Similarly, Sundaram et al.15,16 introgressed three BB resistance genesxa5, Xa13 and Xa21into the BB susceptible cultivar Samba Mahsuri and Triguna from a donor line SS1113, lead to the development of IET 19046 as improved samba mahsuri and four elite advanced backcross breeding lines, respectively. These lines have a high yield and broad spectrum of BB resistance. Two traditional basmati varieties namely, Taraori Basmati and Basmati 386 were improved for BB resistance by limited marker-assisted backcrossing coupled with phenotypic selection by transferring Xa21 and Xa13 genes from Improved Samba Mehsuri194.Three BB resistance genes Xa5, Xa13 and Xa21 were introgressed into an indica rice cultivar PR 106 using the marker-assisted selection from a donor line IRBB 62. The pyramided lines with two or three gene combinations exhibited a high level of resistance against different isolates of BB46. Similar selection strategies were used by Salgotra et al.195 for the transfer of three BB resistance genes (Xa5, Xa13 and Xa21) into IRS5441-2, an aromatic breeding line.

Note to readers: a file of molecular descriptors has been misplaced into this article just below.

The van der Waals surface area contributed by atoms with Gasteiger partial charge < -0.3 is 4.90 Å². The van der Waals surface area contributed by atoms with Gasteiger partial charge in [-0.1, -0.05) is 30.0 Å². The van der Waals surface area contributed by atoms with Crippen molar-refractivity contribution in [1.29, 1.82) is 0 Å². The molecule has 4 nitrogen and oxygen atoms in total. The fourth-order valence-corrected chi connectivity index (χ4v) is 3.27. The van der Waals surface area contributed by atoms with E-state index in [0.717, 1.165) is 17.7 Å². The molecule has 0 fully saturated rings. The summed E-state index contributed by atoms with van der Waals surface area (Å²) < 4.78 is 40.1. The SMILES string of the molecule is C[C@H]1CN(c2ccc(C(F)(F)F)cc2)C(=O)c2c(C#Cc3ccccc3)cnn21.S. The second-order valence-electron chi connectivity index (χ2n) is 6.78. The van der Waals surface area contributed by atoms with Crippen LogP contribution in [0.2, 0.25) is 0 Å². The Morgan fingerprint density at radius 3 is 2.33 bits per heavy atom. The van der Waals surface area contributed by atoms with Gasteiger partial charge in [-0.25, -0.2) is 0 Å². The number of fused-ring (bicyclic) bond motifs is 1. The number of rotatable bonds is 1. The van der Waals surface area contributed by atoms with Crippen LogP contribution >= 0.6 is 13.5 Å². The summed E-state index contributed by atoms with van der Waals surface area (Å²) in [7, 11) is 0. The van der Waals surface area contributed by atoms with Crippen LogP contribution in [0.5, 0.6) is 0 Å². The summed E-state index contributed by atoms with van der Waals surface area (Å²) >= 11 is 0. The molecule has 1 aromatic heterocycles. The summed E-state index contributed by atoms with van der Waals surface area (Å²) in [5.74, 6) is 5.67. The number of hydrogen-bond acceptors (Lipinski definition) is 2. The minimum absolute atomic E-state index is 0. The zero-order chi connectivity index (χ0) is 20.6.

Recombinants, IRS 5441-2-21, IRS 5441-2-79 and IRS-2-85 possessed all the three BB resistance genes and fgr (aroma gene) in the homozygous condition and were found to be superior to IRS5441-2 for agronomic performance, grain quality traits and enhanced resistance to BB. Gidamo and Kumaravadivel196 improved CO43 for BB resistance through the introgression of a resistance gene Xa33. Shanti et al.54 introgressed four BB resistance genes Xa4, Xa5, Xa13 and Xa21 into the parental lines of hybrid rice KMR 3, PRR 78, IR58025B, Pusa 6B and Mahsuri. The introgression lines were observed to show very high level of disease resistance against all the ten isolates of Xantomonas. Oryzae pv oryzae. Perumalsamy et al.108 used marker-assisted backcrossing to pyramid three BB resistance (Xa5+Xa13+Xa21) genes into 2 high yielding BLB susceptible indica rice cultivars, ADT43 and ASD16. Out of the 30 pyramided lines, 12 were found significantly superior for grain yield and resistance against BB. Two BB resistance genes (Xa21 and xa13) and a semi-dwarfing gene (sd1) were successfully pyramided in a traditional Basmati Type-3186. To improve BB resistance of 2 varieties Jyothi and IR50, 4 R-genes were introgressed from a donor line based on existing pathogen population184.